Each August, National Eye Exam Month encourages everyone to maintain healthy vision by getting their annual eye exam. While most of us have yearly physicals and dental exams, eye exams are often overlooked in terms of preventative healthcare. It usually isn’t until something is wrong that we visit an optometrist or ophthalmologist. The Vision Council of America notes that 12.2 million Americans require some sort of vision correction but do not use any. Nearly 50% of parents with children under 12 have never taken their children to an eye care professional.
It is important to get into good habits at a young age to avoid eye complications. Healthy vision improves daily tasks, overall work performance and can reveal other issues or diseases such as high blood pressure, diabetes, brain tumors, and glaucoma.
What is the difference?
There are several types of eye professionals that all perform different functions and can assist with vision care. An ophthalmologist is an M.D. that can perform eye exams, diagnose and treat eye diseases and perform eye surgeries. An optometrist specializes in sight testing and can perform eye exams and prescribe and fit corrective lenses. Opticians are not eye doctors, but they do fit and sell contact lenses and glasses to correct vision.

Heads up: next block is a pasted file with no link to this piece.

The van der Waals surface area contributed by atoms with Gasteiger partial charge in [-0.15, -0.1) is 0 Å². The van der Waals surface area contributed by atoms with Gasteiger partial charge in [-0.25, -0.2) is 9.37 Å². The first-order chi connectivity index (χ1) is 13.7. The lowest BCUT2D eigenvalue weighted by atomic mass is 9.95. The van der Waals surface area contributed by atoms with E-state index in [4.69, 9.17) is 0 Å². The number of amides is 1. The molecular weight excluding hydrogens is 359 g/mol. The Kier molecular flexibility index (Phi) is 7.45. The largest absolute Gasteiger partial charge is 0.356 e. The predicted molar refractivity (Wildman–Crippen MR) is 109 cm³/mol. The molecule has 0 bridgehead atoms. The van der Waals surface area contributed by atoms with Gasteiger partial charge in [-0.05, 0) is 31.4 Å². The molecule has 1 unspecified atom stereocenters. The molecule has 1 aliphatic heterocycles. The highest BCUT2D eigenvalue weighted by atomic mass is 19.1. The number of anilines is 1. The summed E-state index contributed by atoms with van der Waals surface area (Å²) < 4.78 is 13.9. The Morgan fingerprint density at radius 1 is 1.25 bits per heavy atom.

Vision Care Changes Over Time
The four leading age-related eye disorders include cataracts, glaucoma, age-related macular degeneration, and diabetic retinopathy. As our eyes change over time, it is imperative to get dilated eye exams. Dilated eye exams are the best way to check for eye diseases early on – before they cause vision loss. It is a painless procedure and helps the doctor see the inner parts of your eye.
Ways to Observe National Eye Exam Month
- Make an appointment and get annual eye exams, including dilated eye exams.
- Know your family’s eye health history.
- Maintain a healthy weight and don’t smoke.
- Wear protective sunglasses that block 99-100% of UV rays.
- Eat right for your sight! Fish, citrus, leafy vegetables, carrots, and eggs are vision-nutrient foods.
The good news is that there are continuous clinical advances through technology and eye imaging. But it is up to us to maintain healthy eye exam habits. That is our best chance of preserving vision for years to come.
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